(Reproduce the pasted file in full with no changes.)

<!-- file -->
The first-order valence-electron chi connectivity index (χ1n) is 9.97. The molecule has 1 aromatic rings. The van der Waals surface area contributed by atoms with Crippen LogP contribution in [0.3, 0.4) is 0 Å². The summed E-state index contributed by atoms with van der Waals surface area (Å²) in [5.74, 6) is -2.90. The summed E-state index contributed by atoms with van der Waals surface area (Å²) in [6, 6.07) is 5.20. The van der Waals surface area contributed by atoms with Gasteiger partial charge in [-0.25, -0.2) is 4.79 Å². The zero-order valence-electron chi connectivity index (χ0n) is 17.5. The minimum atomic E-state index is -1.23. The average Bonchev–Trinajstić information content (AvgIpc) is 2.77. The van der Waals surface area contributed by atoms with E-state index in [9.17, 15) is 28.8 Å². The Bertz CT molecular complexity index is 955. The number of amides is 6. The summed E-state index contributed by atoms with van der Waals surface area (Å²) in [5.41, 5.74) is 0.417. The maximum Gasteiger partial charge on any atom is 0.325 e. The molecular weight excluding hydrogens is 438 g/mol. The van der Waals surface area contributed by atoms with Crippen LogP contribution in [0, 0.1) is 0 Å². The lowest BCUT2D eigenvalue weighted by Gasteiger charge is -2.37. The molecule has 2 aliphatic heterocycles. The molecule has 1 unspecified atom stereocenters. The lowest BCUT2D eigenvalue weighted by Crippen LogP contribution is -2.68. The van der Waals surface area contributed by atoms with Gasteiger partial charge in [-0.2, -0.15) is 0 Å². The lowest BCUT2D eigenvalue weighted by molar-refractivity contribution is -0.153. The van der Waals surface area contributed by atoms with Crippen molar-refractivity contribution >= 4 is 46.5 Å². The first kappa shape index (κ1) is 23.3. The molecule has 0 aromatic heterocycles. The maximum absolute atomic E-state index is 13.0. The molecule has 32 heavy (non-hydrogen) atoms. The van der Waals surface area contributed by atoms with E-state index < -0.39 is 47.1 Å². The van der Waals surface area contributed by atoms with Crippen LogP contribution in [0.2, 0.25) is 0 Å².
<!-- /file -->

The first-order valence-electron chi connectivity index (χ1n) is 9.97. The molecule has 1 aromatic rings. The van der Waals surface area contributed by atoms with Crippen LogP contribution in [0.3, 0.4) is 0 Å². The summed E-state index contributed by atoms with van der Waals surface area (Å²) in [5.74, 6) is -2.90. The summed E-state index contributed by atoms with van der Waals surface area (Å²) in [6, 6.07) is 5.20. The van der Waals surface area contributed by atoms with Gasteiger partial charge in [-0.25, -0.2) is 4.79 Å². The zero-order valence-electron chi connectivity index (χ0n) is 17.5. The minimum atomic E-state index is -1.23. The average Bonchev–Trinajstić information content (AvgIpc) is 2.77. The van der Waals surface area contributed by atoms with E-state index in [9.17, 15) is 28.8 Å². The Bertz CT molecular complexity index is 955. The number of amides is 6. The summed E-state index contributed by atoms with van der Waals surface area (Å²) in [5.41, 5.74) is 0.417. The maximum Gasteiger partial charge on any atom is 0.325 e. The molecular weight excluding hydrogens is 438 g/mol. The van der Waals surface area contributed by atoms with Crippen LogP contribution in [0, 0.1) is 0 Å². The lowest BCUT2D eigenvalue weighted by Gasteiger charge is -2.37. The molecule has 2 aliphatic heterocycles. The molecule has 1 unspecified atom stereocenters. The lowest BCUT2D eigenvalue weighted by Crippen LogP contribution is -2.68. The van der Waals surface area contributed by atoms with Gasteiger partial charge in [-0.2, -0.15) is 0 Å². The lowest BCUT2D eigenvalue weighted by molar-refractivity contribution is -0.153. The van der Waals surface area contributed by atoms with Crippen molar-refractivity contribution >= 4 is 46.5 Å². The first kappa shape index (κ1) is 23.3. The molecule has 0 aromatic heterocycles. The maximum absolute atomic E-state index is 13.0. The molecule has 32 heavy (non-hydrogen) atoms. The van der Waals surface area contributed by atoms with E-state index < -0.39 is 47.1 Å². The van der Waals surface area contributed by atoms with Crippen LogP contribution in [0.2, 0.25) is 0 Å².